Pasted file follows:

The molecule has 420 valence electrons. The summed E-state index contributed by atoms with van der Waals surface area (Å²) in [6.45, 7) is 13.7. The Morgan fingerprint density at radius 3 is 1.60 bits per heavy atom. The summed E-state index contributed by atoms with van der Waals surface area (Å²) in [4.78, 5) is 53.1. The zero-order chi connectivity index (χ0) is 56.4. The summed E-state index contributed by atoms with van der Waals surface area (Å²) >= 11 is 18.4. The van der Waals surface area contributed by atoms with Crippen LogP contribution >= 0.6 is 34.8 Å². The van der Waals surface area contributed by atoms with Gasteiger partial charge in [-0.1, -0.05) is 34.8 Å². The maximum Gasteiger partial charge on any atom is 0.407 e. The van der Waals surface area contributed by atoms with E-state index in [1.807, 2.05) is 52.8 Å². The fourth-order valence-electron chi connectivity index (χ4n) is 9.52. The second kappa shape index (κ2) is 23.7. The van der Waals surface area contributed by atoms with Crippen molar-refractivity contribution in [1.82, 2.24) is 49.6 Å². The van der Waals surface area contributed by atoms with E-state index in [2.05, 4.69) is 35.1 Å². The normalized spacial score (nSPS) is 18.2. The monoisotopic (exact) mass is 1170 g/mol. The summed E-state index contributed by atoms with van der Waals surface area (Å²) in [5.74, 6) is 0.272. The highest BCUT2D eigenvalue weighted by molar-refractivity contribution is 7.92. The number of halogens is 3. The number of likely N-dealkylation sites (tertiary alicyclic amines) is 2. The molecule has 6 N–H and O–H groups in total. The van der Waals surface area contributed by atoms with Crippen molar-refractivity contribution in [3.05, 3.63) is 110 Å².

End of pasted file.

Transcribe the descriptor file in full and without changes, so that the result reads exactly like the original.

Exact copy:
The molecule has 420 valence electrons. The summed E-state index contributed by atoms with van der Waals surface area (Å²) in [6.45, 7) is 13.7. The Morgan fingerprint density at radius 3 is 1.60 bits per heavy atom. The summed E-state index contributed by atoms with van der Waals surface area (Å²) in [4.78, 5) is 53.1. The zero-order chi connectivity index (χ0) is 56.4. The summed E-state index contributed by atoms with van der Waals surface area (Å²) >= 11 is 18.4. The van der Waals surface area contributed by atoms with Crippen LogP contribution >= 0.6 is 34.8 Å². The van der Waals surface area contributed by atoms with Gasteiger partial charge in [-0.1, -0.05) is 34.8 Å². The maximum Gasteiger partial charge on any atom is 0.407 e. The van der Waals surface area contributed by atoms with E-state index in [1.807, 2.05) is 52.8 Å². The fourth-order valence-electron chi connectivity index (χ4n) is 9.52. The second kappa shape index (κ2) is 23.7. The van der Waals surface area contributed by atoms with Crippen molar-refractivity contribution in [1.82, 2.24) is 49.6 Å². The van der Waals surface area contributed by atoms with E-state index in [2.05, 4.69) is 35.1 Å². The normalized spacial score (nSPS) is 18.2. The monoisotopic (exact) mass is 1170 g/mol. The summed E-state index contributed by atoms with van der Waals surface area (Å²) in [5.74, 6) is 0.272. The highest BCUT2D eigenvalue weighted by molar-refractivity contribution is 7.92. The number of halogens is 3. The number of likely N-dealkylation sites (tertiary alicyclic amines) is 2. The molecule has 6 N–H and O–H groups in total. The van der Waals surface area contributed by atoms with Crippen molar-refractivity contribution in [3.05, 3.63) is 110 Å².